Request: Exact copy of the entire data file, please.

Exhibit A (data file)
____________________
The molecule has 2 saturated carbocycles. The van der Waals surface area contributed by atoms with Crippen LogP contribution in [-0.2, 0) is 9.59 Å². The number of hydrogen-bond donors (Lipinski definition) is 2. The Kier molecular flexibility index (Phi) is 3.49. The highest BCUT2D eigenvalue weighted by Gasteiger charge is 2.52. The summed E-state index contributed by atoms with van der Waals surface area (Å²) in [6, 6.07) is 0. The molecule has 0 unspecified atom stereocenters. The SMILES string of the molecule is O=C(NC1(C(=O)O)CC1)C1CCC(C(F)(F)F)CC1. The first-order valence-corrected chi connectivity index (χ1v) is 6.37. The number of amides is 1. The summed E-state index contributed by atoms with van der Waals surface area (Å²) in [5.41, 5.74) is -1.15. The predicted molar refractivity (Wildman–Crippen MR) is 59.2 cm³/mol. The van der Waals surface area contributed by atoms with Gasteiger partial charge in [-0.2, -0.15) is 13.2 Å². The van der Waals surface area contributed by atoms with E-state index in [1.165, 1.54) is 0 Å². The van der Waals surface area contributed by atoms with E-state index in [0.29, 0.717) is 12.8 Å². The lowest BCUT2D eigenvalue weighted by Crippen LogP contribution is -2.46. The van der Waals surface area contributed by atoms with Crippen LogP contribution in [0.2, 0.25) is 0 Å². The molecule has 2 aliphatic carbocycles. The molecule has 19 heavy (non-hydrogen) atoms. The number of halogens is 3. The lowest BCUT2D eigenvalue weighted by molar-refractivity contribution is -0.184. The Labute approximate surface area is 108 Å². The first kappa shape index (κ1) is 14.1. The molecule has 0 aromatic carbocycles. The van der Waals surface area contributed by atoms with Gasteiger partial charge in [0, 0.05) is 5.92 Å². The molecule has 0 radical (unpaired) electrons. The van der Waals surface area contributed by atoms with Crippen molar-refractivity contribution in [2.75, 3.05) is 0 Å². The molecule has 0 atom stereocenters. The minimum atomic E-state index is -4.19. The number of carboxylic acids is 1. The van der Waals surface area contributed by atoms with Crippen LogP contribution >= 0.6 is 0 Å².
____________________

The molecule has 2 saturated carbocycles. The van der Waals surface area contributed by atoms with Crippen LogP contribution in [-0.2, 0) is 9.59 Å². The number of hydrogen-bond donors (Lipinski definition) is 2. The Kier molecular flexibility index (Phi) is 3.49. The highest BCUT2D eigenvalue weighted by Gasteiger charge is 2.52. The summed E-state index contributed by atoms with van der Waals surface area (Å²) in [6, 6.07) is 0. The molecule has 0 unspecified atom stereocenters. The SMILES string of the molecule is O=C(NC1(C(=O)O)CC1)C1CCC(C(F)(F)F)CC1. The first-order valence-corrected chi connectivity index (χ1v) is 6.37. The number of amides is 1. The summed E-state index contributed by atoms with van der Waals surface area (Å²) in [5.41, 5.74) is -1.15. The predicted molar refractivity (Wildman–Crippen MR) is 59.2 cm³/mol. The van der Waals surface area contributed by atoms with Gasteiger partial charge in [-0.2, -0.15) is 13.2 Å². The van der Waals surface area contributed by atoms with E-state index in [1.165, 1.54) is 0 Å². The van der Waals surface area contributed by atoms with E-state index in [0.29, 0.717) is 12.8 Å². The lowest BCUT2D eigenvalue weighted by Crippen LogP contribution is -2.46. The van der Waals surface area contributed by atoms with Crippen LogP contribution in [0.2, 0.25) is 0 Å². The molecule has 2 aliphatic carbocycles. The molecule has 19 heavy (non-hydrogen) atoms. The number of halogens is 3. The lowest BCUT2D eigenvalue weighted by molar-refractivity contribution is -0.184. The Labute approximate surface area is 108 Å². The first kappa shape index (κ1) is 14.1. The molecule has 0 aromatic carbocycles. The van der Waals surface area contributed by atoms with Gasteiger partial charge in [0, 0.05) is 5.92 Å². The molecule has 0 radical (unpaired) electrons. The van der Waals surface area contributed by atoms with Crippen molar-refractivity contribution in [2.75, 3.05) is 0 Å². The molecule has 0 atom stereocenters. The minimum atomic E-state index is -4.19. The number of carboxylic acids is 1. The van der Waals surface area contributed by atoms with Crippen LogP contribution >= 0.6 is 0 Å².